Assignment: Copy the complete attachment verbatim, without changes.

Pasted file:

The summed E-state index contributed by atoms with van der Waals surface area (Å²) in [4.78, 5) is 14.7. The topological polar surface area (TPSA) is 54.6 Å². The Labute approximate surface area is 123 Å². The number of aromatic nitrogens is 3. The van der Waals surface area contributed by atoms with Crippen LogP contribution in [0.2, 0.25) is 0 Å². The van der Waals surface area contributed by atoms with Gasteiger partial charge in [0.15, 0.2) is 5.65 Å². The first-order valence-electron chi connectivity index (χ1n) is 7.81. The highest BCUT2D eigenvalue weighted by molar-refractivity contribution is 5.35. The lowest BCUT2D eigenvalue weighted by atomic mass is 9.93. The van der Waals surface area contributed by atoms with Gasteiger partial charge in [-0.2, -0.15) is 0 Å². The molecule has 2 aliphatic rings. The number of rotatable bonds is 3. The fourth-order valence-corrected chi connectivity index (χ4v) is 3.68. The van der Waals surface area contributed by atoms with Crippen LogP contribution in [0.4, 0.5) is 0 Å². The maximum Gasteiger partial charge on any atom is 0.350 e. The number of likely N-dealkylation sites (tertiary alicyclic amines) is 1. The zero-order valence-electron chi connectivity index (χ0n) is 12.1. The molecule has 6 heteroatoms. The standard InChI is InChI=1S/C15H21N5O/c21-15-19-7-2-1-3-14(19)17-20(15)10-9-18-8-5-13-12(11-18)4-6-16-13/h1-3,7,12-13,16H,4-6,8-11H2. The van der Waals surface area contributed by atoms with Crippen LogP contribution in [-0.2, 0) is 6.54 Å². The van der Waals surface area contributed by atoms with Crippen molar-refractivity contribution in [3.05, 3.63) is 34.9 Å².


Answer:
The summed E-state index contributed by atoms with van der Waals surface area (Å²) in [4.78, 5) is 14.7. The topological polar surface area (TPSA) is 54.6 Å². The Labute approximate surface area is 123 Å². The number of aromatic nitrogens is 3. The van der Waals surface area contributed by atoms with Crippen LogP contribution in [0.2, 0.25) is 0 Å². The van der Waals surface area contributed by atoms with Gasteiger partial charge in [0.15, 0.2) is 5.65 Å². The first-order valence-electron chi connectivity index (χ1n) is 7.81. The highest BCUT2D eigenvalue weighted by molar-refractivity contribution is 5.35. The lowest BCUT2D eigenvalue weighted by atomic mass is 9.93. The van der Waals surface area contributed by atoms with Gasteiger partial charge in [-0.2, -0.15) is 0 Å². The molecule has 2 aliphatic rings. The number of rotatable bonds is 3. The fourth-order valence-corrected chi connectivity index (χ4v) is 3.68. The van der Waals surface area contributed by atoms with Crippen LogP contribution in [0.4, 0.5) is 0 Å². The maximum Gasteiger partial charge on any atom is 0.350 e. The number of likely N-dealkylation sites (tertiary alicyclic amines) is 1. The zero-order valence-electron chi connectivity index (χ0n) is 12.1. The molecule has 6 heteroatoms. The standard InChI is InChI=1S/C15H21N5O/c21-15-19-7-2-1-3-14(19)17-20(15)10-9-18-8-5-13-12(11-18)4-6-16-13/h1-3,7,12-13,16H,4-6,8-11H2. The van der Waals surface area contributed by atoms with Crippen LogP contribution in [-0.2, 0) is 6.54 Å². The van der Waals surface area contributed by atoms with Crippen molar-refractivity contribution in [3.05, 3.63) is 34.9 Å².